I get lots of questions, especially now as everybody is revving up for the new season, and I’ll try to answer them all before I hit the road for the filming for months. I’ll post some Q&As here as often as I can in hopes some of the info will help you kill a good buck.
If you could set a tree stand in only one spot, where would that be?
On a hardwood ridge where the predominant wind will stay in my favor most days, and where I can see down into a creek or river bottom with thick cover. Across America, whitetails are bottomland animals. No matter where you hunt, if you watch a creek or river funnel with fresh buck sign for a week, you almost can’t help but to see at least one shooter. The more cropfields nearby the better.
Is it true that a big rub was made by a big buck with a big rack?
Sometimes and sort of… A mature buck with a thick, powerful neck most certainly thrashed a tree as thick as your calf or even your thigh, but the size and configuration of his rack is anybody’s guess (might be a really aggressive 130-class 8-pointer, or might be a huge 10-pointer). But in any case, a big rub is great sign, and 3, 4 or more noticeably big rubs in a small area are better yet. They tell you that at least one mature buck (at least 3.5 to 5.5 year olds and with a rack you’d want on your wall) is living close by, quite possibly within 300 acres or so. Hunt in there.
I’ve spotted two 6-pointers, an 8-point and one really nice 10 with some stickers and junk together in a bean field all month. Will the big deer be around when bow season opens?
That bachelor’s club will start breaking up in late September and by mid-October most of the boys will be traveling solo or maybe in a pair as the rut approaches. Some of those bucks might move a mile or more to new winter range while many of them—hopefully the big 10 you’ve been watching–will stay right there. Keep glassing the field and hunting in the surrounding woods. Your chances of seeing the big one are not guaranteed, but good. And remember, a large new buck you have not seen before is apt to bump off a nearby property and move into your hunt area to spend the fall and winter. You’ll gladly take him.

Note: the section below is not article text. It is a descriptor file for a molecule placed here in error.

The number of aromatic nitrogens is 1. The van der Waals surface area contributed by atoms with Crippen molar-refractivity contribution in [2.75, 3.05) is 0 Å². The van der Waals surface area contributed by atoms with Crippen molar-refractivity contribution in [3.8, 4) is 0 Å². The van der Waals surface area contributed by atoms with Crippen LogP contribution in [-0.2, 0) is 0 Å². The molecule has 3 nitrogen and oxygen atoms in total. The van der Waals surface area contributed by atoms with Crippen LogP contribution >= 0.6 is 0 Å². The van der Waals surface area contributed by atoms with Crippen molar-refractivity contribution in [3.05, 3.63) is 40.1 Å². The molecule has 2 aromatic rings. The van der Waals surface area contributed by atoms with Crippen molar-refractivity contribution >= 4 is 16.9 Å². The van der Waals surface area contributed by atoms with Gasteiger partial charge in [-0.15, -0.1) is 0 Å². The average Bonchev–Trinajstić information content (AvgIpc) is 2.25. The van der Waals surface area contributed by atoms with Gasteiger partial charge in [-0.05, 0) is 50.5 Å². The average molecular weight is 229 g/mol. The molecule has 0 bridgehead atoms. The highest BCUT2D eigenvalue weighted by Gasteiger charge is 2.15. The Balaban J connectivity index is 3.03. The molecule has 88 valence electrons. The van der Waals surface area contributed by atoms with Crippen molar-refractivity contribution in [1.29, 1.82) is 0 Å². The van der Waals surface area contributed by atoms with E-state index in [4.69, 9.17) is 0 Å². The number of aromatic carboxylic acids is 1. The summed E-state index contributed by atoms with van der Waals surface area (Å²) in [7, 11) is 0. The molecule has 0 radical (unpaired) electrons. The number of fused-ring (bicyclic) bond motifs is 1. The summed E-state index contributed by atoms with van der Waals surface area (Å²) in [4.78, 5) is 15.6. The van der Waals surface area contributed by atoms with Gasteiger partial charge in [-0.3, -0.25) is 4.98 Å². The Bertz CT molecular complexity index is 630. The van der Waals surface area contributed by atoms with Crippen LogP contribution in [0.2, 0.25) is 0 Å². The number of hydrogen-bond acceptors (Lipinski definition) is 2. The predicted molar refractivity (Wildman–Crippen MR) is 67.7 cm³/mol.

I’m a weekend warrior with little time to scout and only a few days to hunt in gun season. How can I get my buck?
Plan now with your boss to take off the first 2 days of gun season. Check Google Earth or go old-school and get your hands on an aerial photo of the land you’ll hunt. Look for a secluded ridge, creek bottom, clear-cut, etc. with thick cover ¾-quarter-mile or so off a logging road. (The farther back you hunt the better, but remember it will be a long drag out with your buck—think positive!) Sneak back into your spot in the dark each morning, and set up a stand, or just sit on a hill where you can see and shoot a good way. You might see and shoot your buck on Day 1…by the second day the pressure and guns booming all around will push deer back toward the thick cover you’re watching. By Day 3 of any gun season, the deer are wired and the woods are all stirred up, so hunt hard those first 2 days.
Mike, what precautions do you take to eliminate your scent?
I wash my camouflage in a scent-eliminating detergent and dry the clothes outside. I shower and scrub my body/hair with scent-free soap before every morning hunt, and I try to shower again at midday before the PM hunt. In the woods, I spray my clothes, day pack, safety harness, tree-stand seat and other gear with Scent Killer. My scent system is pretty basic and simple, but it has worked for me for many years, and it will work for you too.